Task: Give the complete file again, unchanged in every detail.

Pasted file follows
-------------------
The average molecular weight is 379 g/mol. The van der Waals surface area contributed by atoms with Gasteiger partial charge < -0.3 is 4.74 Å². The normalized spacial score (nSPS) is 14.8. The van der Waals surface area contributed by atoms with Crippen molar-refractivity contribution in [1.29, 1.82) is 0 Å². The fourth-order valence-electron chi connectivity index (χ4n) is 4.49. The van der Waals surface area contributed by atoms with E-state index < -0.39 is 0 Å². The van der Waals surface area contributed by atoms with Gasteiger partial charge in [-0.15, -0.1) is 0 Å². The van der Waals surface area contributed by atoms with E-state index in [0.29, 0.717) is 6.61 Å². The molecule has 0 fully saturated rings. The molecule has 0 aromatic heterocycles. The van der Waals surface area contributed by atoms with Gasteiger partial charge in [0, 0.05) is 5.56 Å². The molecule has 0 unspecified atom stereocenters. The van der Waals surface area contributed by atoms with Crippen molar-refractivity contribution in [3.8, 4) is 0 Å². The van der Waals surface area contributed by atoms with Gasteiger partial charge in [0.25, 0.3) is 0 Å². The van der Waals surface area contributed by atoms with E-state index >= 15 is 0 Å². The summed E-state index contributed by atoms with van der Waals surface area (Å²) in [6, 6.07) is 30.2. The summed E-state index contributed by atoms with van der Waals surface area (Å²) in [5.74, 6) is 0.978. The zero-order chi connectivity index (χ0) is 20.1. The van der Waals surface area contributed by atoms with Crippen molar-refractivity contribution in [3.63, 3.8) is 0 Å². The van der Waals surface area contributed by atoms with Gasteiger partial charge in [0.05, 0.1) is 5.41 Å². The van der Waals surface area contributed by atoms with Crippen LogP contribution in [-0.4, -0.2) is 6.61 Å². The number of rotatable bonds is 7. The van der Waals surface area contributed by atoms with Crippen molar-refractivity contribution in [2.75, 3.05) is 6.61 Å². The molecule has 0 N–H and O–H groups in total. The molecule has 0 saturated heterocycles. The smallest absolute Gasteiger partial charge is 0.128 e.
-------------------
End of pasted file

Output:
The average molecular weight is 379 g/mol. The van der Waals surface area contributed by atoms with Gasteiger partial charge < -0.3 is 4.74 Å². The normalized spacial score (nSPS) is 14.8. The van der Waals surface area contributed by atoms with Crippen molar-refractivity contribution in [1.29, 1.82) is 0 Å². The fourth-order valence-electron chi connectivity index (χ4n) is 4.49. The van der Waals surface area contributed by atoms with E-state index < -0.39 is 0 Å². The van der Waals surface area contributed by atoms with Gasteiger partial charge in [-0.15, -0.1) is 0 Å². The van der Waals surface area contributed by atoms with E-state index in [0.29, 0.717) is 6.61 Å². The molecule has 0 fully saturated rings. The molecule has 0 aromatic heterocycles. The van der Waals surface area contributed by atoms with Gasteiger partial charge in [0, 0.05) is 5.56 Å². The molecule has 0 unspecified atom stereocenters. The van der Waals surface area contributed by atoms with Crippen molar-refractivity contribution in [3.8, 4) is 0 Å². The van der Waals surface area contributed by atoms with Gasteiger partial charge in [0.25, 0.3) is 0 Å². The van der Waals surface area contributed by atoms with E-state index >= 15 is 0 Å². The summed E-state index contributed by atoms with van der Waals surface area (Å²) in [6, 6.07) is 30.2. The summed E-state index contributed by atoms with van der Waals surface area (Å²) in [5.74, 6) is 0.978. The zero-order chi connectivity index (χ0) is 20.1. The van der Waals surface area contributed by atoms with Crippen molar-refractivity contribution in [3.63, 3.8) is 0 Å². The van der Waals surface area contributed by atoms with Gasteiger partial charge in [0.05, 0.1) is 5.41 Å². The van der Waals surface area contributed by atoms with Crippen LogP contribution in [-0.4, -0.2) is 6.61 Å². The number of rotatable bonds is 7. The van der Waals surface area contributed by atoms with Crippen molar-refractivity contribution in [2.75, 3.05) is 6.61 Å². The molecule has 0 N–H and O–H groups in total. The molecule has 0 saturated heterocycles. The smallest absolute Gasteiger partial charge is 0.128 e.